Lent is a season of reflection and renewed faith in the miracle of Jesus’ birth, life, death, resurrection, ascension and his promised coming again in glory. Through Advent and Christmas we prepared our lives for his arrival, “Ready or Not Here He Comes.” And in Epiphany we witnessed his glory, “glory as of the only Son from the Father, full of grace and truth” (John 1:14) — “Here’s Jesus!” For the next six weeks we will follow Jesus to the pinnacle of his glory, revealed surprisingly, shockingly, on the cross and there we humbly pray, “Let Us Ever Walk With Jesus.”
Lead Us Not Into Temptation
Sunday, February 21 (Click to watch)
– In Martin Luther’s Small Catechism he wrote in the explanation to the 6th Petition of the Lord’s Prayer: “Lead us not into temptation” — God tempts no one. We pray in this petition that God would guard and keep us so that the devil, the world, and our sinful nature may not deceive us or mislead us into false belief, despair, and other great shame and vice. Although we are attacked by these things, we pray that we may finally overcome them and win the victory. Jesus’ victory over Satan in the wilderness gives us assurance that the evil foe indeed has no power over us. He is defeated by the cross and Jesus’ resurrection from the dead.
Thy Kingdom Come
Sunday, February 28
– Martin Luther’s explanation of the Second Petition of the Lord’s Prayer in his Small Catechism reads: “The kingdom of God certainly comes by itself without our prayer, but we pray in this petition that it may come to us also. God’s kingdom comes when our heavenly Father gives us His Holy Spirit, so that by His grace we believe His holy Word and lead godly lives here in time and there in eternity.” The kingdom comes to us today as we learn with Peter and the disciples what it means to confess that Jesus is the Christ.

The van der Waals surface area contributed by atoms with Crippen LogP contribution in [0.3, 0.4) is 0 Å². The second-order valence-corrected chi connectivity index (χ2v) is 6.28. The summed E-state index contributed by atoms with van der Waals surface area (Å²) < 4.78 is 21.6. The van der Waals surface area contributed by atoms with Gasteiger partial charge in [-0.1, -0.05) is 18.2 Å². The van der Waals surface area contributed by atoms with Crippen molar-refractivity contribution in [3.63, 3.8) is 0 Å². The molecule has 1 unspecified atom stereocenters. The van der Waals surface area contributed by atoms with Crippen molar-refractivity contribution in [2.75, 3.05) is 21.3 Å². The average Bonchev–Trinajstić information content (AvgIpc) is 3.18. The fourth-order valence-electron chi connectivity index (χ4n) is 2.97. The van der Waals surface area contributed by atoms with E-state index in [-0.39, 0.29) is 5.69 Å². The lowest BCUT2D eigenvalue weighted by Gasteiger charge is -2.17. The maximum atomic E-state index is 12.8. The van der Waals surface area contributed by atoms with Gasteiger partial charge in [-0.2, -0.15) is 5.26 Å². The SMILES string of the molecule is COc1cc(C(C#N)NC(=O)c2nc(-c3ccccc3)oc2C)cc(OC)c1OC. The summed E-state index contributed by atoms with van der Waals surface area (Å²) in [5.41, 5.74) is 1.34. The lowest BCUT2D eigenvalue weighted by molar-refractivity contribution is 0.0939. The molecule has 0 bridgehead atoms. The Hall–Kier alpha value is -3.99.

Hallowed Be Thy Name
Sunday, March 7
-Martin Luther’s explanation of the First Petition of the Lord’s Prayer in his Small Catechism reads: “God’s name is certainly holy in itself, but we pray in this petition that it may be kept holy among us. God’s name is kept holy when the Word of God is taught in its truth and purity, and we, as the children of God, also lead holy lives according to it. Help us to do this, dear Father in heaven! But anyone who teaches or lives contrary to God’s Word profanes the name of God among us. Protect us from this, heavenly Father!” Jesus’ confrontation in the temple reveals our tendency to turn our relationship with God into a transaction. By his death and resurrection we enter into the real presence of our heavenly Father.
Thy Will Be Done
Sunday, March 14
– Martin Luther’s explanation of the Third Petition of the Lord’s Prayer in his Small Catechism reads: “The good and gracious will of God is done even without our prayer, but we pray in this petition that it may be done among us also. God’s will is done when He breaks and hinders every evil plan and purpose of the devil, the world, and our sinful nature, which do not want us to hallow God’s name or let His kingdom come; and when He strengthens and keeps us firm in His Word and faith until we die. This is His good and gracious will.” Perhaps nowhere in Scripture is God’s will more clearly expressed than in the familiar words of John 3:16, “For God so loved the world that he gave his one and only Son that whoever believes in him may not perish but have eternal life.”
Forgive Us Our Trespasses
Sunday, March 21
– Martin Luther’s explanation of the Fifth Petition of the Lord’s Prayer in his Small Catechism reads: “We pray in this petition that our Father in heaven would not look at our sins, or deny our prayer because of them. We are neither worthy of the things for which we pray, nor have we deserved them, but we ask that He would give them all to us by grace, for we daily sin much and surely deserve nothing but punishment. So we too will sincerely forgive and gladly do good to those who sin against us.” Our fallen, broken human nature seeks positions of power and glory at the expense of others. Jesus’ sacrificed his life as a ransom to work our forgiveness and make us forgiving.
For Thine is the Kingdom, the Power, and the Glory
Sunday, March 28 – Martin Luther’s explanation of the Conclusion of the Lord’s Prayer in his Small Catechism reads: “This means that I should be certain that these petitions are pleasing to our Father in heaven, and are heard by Him; for He Himself has commanded us to pray in this way and has promised to hear us. Amen, amen means ‘yes, yes, it shall be so.’” Jesus entered Jerusalem to the shouts of the crowd knowing that the kingdom they longed for, that we long for, will only be possible through the cross. And there he will say for us all, “Yes, yes, it shall be so.”